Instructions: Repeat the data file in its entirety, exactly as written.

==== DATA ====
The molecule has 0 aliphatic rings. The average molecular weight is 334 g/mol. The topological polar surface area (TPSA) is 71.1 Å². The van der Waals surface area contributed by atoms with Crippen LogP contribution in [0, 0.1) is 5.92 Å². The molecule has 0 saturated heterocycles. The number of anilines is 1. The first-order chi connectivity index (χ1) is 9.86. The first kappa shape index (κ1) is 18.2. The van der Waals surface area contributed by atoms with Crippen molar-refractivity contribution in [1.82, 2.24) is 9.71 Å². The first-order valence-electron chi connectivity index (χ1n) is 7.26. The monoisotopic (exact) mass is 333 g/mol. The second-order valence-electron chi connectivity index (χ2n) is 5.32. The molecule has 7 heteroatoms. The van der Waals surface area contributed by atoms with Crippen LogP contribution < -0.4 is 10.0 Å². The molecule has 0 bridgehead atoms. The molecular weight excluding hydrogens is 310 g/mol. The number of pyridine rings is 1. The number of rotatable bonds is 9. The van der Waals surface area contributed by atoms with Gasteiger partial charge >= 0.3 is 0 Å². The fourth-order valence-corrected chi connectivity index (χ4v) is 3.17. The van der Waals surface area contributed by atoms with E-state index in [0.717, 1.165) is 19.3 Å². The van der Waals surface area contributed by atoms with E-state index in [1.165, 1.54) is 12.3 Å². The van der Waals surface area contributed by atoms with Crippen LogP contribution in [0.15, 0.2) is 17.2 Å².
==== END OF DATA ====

The molecule has 0 aliphatic rings. The average molecular weight is 334 g/mol. The topological polar surface area (TPSA) is 71.1 Å². The van der Waals surface area contributed by atoms with Crippen LogP contribution in [0, 0.1) is 5.92 Å². The molecule has 0 saturated heterocycles. The number of anilines is 1. The first-order chi connectivity index (χ1) is 9.86. The first kappa shape index (κ1) is 18.2. The van der Waals surface area contributed by atoms with Crippen molar-refractivity contribution in [1.82, 2.24) is 9.71 Å². The first-order valence-electron chi connectivity index (χ1n) is 7.26. The monoisotopic (exact) mass is 333 g/mol. The second-order valence-electron chi connectivity index (χ2n) is 5.32. The molecule has 7 heteroatoms. The van der Waals surface area contributed by atoms with Crippen LogP contribution < -0.4 is 10.0 Å². The molecule has 0 bridgehead atoms. The molecular weight excluding hydrogens is 310 g/mol. The number of pyridine rings is 1. The number of rotatable bonds is 9. The van der Waals surface area contributed by atoms with Gasteiger partial charge >= 0.3 is 0 Å². The fourth-order valence-corrected chi connectivity index (χ4v) is 3.17. The van der Waals surface area contributed by atoms with E-state index in [0.717, 1.165) is 19.3 Å². The van der Waals surface area contributed by atoms with E-state index in [1.165, 1.54) is 12.3 Å². The van der Waals surface area contributed by atoms with Crippen LogP contribution in [0.15, 0.2) is 17.2 Å².